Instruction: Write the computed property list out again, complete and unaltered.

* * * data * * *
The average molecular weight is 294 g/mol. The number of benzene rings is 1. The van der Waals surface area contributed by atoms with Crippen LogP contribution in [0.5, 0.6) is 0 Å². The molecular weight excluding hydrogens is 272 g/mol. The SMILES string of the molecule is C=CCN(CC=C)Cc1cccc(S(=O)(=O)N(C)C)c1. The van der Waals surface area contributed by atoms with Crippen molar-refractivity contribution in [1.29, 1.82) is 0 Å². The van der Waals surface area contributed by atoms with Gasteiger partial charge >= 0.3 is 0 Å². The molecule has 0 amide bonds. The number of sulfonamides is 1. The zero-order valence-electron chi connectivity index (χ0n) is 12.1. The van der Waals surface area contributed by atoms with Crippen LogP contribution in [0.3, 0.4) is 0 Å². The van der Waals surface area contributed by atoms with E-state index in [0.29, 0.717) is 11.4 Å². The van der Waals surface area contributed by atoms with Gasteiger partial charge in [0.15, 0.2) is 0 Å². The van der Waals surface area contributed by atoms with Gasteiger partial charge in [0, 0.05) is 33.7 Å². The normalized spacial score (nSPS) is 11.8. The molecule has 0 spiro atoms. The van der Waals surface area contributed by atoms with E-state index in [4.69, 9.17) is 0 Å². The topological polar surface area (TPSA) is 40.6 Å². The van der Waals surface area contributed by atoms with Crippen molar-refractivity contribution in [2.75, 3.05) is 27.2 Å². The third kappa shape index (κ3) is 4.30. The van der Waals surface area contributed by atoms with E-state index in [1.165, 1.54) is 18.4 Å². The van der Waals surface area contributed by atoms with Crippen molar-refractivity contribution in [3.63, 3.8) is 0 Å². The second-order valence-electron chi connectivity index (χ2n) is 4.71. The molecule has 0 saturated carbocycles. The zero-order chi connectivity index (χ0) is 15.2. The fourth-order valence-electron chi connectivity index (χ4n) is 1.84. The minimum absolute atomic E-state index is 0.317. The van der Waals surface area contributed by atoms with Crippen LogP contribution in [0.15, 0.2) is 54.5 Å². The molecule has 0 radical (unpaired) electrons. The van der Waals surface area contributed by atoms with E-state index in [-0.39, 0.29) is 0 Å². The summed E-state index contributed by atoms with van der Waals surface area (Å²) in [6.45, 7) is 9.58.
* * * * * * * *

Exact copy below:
The average molecular weight is 294 g/mol. The number of benzene rings is 1. The van der Waals surface area contributed by atoms with Crippen LogP contribution in [0.5, 0.6) is 0 Å². The molecular weight excluding hydrogens is 272 g/mol. The SMILES string of the molecule is C=CCN(CC=C)Cc1cccc(S(=O)(=O)N(C)C)c1. The van der Waals surface area contributed by atoms with Crippen molar-refractivity contribution in [1.29, 1.82) is 0 Å². The van der Waals surface area contributed by atoms with Gasteiger partial charge >= 0.3 is 0 Å². The molecule has 0 amide bonds. The number of sulfonamides is 1. The zero-order valence-electron chi connectivity index (χ0n) is 12.1. The van der Waals surface area contributed by atoms with Crippen LogP contribution in [0.3, 0.4) is 0 Å². The van der Waals surface area contributed by atoms with E-state index in [0.29, 0.717) is 11.4 Å². The van der Waals surface area contributed by atoms with Gasteiger partial charge in [0.15, 0.2) is 0 Å². The van der Waals surface area contributed by atoms with Gasteiger partial charge in [0, 0.05) is 33.7 Å². The normalized spacial score (nSPS) is 11.8. The molecule has 0 spiro atoms. The van der Waals surface area contributed by atoms with E-state index in [4.69, 9.17) is 0 Å². The topological polar surface area (TPSA) is 40.6 Å². The van der Waals surface area contributed by atoms with Crippen molar-refractivity contribution in [2.75, 3.05) is 27.2 Å². The third kappa shape index (κ3) is 4.30. The van der Waals surface area contributed by atoms with E-state index in [1.165, 1.54) is 18.4 Å². The van der Waals surface area contributed by atoms with Crippen molar-refractivity contribution in [3.63, 3.8) is 0 Å². The second-order valence-electron chi connectivity index (χ2n) is 4.71. The molecule has 0 saturated carbocycles. The zero-order chi connectivity index (χ0) is 15.2. The fourth-order valence-electron chi connectivity index (χ4n) is 1.84. The minimum absolute atomic E-state index is 0.317. The van der Waals surface area contributed by atoms with Crippen LogP contribution in [0.15, 0.2) is 54.5 Å². The molecule has 0 radical (unpaired) electrons. The van der Waals surface area contributed by atoms with E-state index in [-0.39, 0.29) is 0 Å². The summed E-state index contributed by atoms with van der Waals surface area (Å²) in [6.45, 7) is 9.58.